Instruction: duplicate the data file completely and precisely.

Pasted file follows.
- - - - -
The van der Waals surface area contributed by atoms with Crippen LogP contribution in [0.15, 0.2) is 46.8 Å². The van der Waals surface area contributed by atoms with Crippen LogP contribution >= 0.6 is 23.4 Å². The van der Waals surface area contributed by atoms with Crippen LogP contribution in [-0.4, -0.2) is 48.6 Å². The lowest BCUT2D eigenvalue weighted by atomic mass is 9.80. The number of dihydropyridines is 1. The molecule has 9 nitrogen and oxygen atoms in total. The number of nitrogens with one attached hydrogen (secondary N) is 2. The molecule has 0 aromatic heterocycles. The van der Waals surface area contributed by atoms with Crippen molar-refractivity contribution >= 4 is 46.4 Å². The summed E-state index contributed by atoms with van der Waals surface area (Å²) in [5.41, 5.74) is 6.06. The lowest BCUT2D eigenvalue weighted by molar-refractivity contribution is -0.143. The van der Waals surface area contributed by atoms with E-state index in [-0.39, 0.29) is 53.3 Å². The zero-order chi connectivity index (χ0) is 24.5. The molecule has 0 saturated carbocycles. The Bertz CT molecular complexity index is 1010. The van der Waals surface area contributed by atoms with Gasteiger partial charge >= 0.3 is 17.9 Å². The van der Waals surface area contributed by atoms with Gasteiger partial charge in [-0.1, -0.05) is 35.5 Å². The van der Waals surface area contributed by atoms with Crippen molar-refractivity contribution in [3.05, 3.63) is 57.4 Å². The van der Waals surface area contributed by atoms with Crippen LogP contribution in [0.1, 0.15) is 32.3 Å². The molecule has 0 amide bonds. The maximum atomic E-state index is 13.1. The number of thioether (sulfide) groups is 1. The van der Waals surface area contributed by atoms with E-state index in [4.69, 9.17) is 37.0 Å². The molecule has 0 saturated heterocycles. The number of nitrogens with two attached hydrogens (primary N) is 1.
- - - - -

The van der Waals surface area contributed by atoms with Crippen LogP contribution in [0.15, 0.2) is 46.8 Å². The van der Waals surface area contributed by atoms with Crippen LogP contribution >= 0.6 is 23.4 Å². The van der Waals surface area contributed by atoms with Crippen LogP contribution in [-0.4, -0.2) is 48.6 Å². The lowest BCUT2D eigenvalue weighted by atomic mass is 9.80. The number of dihydropyridines is 1. The molecule has 9 nitrogen and oxygen atoms in total. The number of nitrogens with one attached hydrogen (secondary N) is 2. The molecule has 0 aromatic heterocycles. The van der Waals surface area contributed by atoms with Crippen molar-refractivity contribution >= 4 is 46.4 Å². The summed E-state index contributed by atoms with van der Waals surface area (Å²) in [5.41, 5.74) is 6.06. The lowest BCUT2D eigenvalue weighted by molar-refractivity contribution is -0.143. The van der Waals surface area contributed by atoms with E-state index in [-0.39, 0.29) is 53.3 Å². The zero-order chi connectivity index (χ0) is 24.5. The molecule has 0 saturated carbocycles. The Bertz CT molecular complexity index is 1010. The van der Waals surface area contributed by atoms with Gasteiger partial charge >= 0.3 is 17.9 Å². The van der Waals surface area contributed by atoms with Gasteiger partial charge in [-0.1, -0.05) is 35.5 Å². The van der Waals surface area contributed by atoms with Crippen molar-refractivity contribution in [3.05, 3.63) is 57.4 Å². The van der Waals surface area contributed by atoms with Crippen LogP contribution in [0.1, 0.15) is 32.3 Å². The molecule has 0 amide bonds. The maximum atomic E-state index is 13.1. The number of thioether (sulfide) groups is 1. The van der Waals surface area contributed by atoms with E-state index in [4.69, 9.17) is 37.0 Å². The molecule has 0 saturated heterocycles. The number of nitrogens with two attached hydrogens (primary N) is 1.